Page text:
Entertainment Books Exodus from Melbourne University Press after ‘appalling’ decision to change direction

Exodus from Melbourne University Press after ‘appalling’ decision to change direction

Departing MUP CEO Louise Adler had become a hugely prominent figure in the publishing industry. Photo: AAP
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The CEO and board members of one of the country’s leading book publishers have resigned in protest, citing an “appalling” decision of the university to limit its focus to academic works.

Foreign Minister and NSW Premier Bob Carr, former human rights commissioner Professor Gillian Triggs, Laurie Muller and Tony Peake were the four independent board members to quit the organisation.

Melbourne University Press (MUP) had become known for its nationally significant political works since 2003, when outgoing CEO Louise Adler took the helm of the organisation.

In a statement, Ms Adler pointed to her pride in a number of works published by the organisation, including ABC journalist Louise Milligan’s Walkley Award-winning book Cardinal: The Rise and Fall of George Pell. 

The decision to publish that book raised concerns among some at the university, Dr Triggs said.

Professor Gillian Triggs said she respected the university’s decision, but had decided to quit as an independent director. Photo: AAP

Speaking to ABC Radio National Drive host Patricia Karvelas on Wednesday evening, Dr Triggs said there were “inevitable concerns” about the publication of the book.

“I believe that it was an important book,” she said.

The New Daily asked the University of Melbourne if its chancellor Allan Myers QC, a lawyer who has acted for Cardinal Pell, had expressed an opinion on the publication of the book or the decision to change MUP’s strategic direction.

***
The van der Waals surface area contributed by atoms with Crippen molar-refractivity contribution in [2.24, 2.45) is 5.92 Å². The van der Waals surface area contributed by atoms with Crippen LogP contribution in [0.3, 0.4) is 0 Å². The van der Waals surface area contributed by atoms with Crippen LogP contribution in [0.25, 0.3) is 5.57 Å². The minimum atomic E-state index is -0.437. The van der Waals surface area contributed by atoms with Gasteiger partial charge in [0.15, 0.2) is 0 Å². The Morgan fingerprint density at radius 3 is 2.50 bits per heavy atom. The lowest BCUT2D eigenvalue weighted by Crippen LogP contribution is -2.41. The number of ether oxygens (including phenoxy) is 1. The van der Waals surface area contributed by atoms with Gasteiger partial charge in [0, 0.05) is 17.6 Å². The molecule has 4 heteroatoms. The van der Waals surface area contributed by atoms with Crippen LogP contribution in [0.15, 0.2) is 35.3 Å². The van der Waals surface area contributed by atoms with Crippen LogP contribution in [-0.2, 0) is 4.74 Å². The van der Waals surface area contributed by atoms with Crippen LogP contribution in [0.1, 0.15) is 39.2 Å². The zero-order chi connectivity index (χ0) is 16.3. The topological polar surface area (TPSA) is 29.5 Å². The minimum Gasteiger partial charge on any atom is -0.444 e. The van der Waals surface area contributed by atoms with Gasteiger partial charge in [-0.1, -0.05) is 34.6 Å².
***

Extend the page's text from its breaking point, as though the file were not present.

A university spokesperson declined to respond to those questions or a request for an interview with the chancellor.

Instead, the university supplied a prepared statement that said the “refocus” of the publisher followed an “extensive review”.

“The new focus will ensure the university press is aligned to the strengths of the University of Melbourne and its globally recognised academic and research fields,” the statement read.

Dr Triggs said she respected the decision of the university to change the direction of the publisher.

Outgoing director Bob Carr was critical of the decision. Photo: AAP

Another outgoing board member, Mr Carr, was more openly critical of the university’s decision.

Speaking to The Guardian, he said he and other board members were “appalled by the decision of the university leadership to effectively wrap it up, consigning it to narrow scholarly publishing”.

“MUP will no longer be a lively publisher of books on Australia, but a narrow, cloistered printing house for purely academic work,” he said.

He told Fairfax: “It is a sad, sad day that an independent publisher so important to Australian culture gets snuffed out, to be replaced by a boutique, cloistered press for scholars only.”

In a statement on her departure, Ms Adler pointed to a number of works that she says “contributed to the public discourse and documented the national story”.

She cited: “Geoffrey Bardon’s Papunya, which languished for years in 15 boxes, Rachel Perkins’ landmark First Australians, Stuart Macintyre’s The History Wars, Mark McKenna’s multi-award-winning biography of Manning Clark, Jenny Hocking’s forensic biography of Gough Whitlam, Mark Latham’s Diaries, Tony Abbott’s Battlelines, Bill Shorten’s For the Common Good, Paul Kelly’s The March of Patriots and Triumph and Demise, both magisterial chronicles of contemporary political history, and Louise Milligan’s Cardinal: The Rise and Fall of George Pell that has had national and international impact.”

“These are just some of the MUP titles to have set the agenda, changed community attitudes, altered public policy, held the powerful to account and defended the disempowered.”

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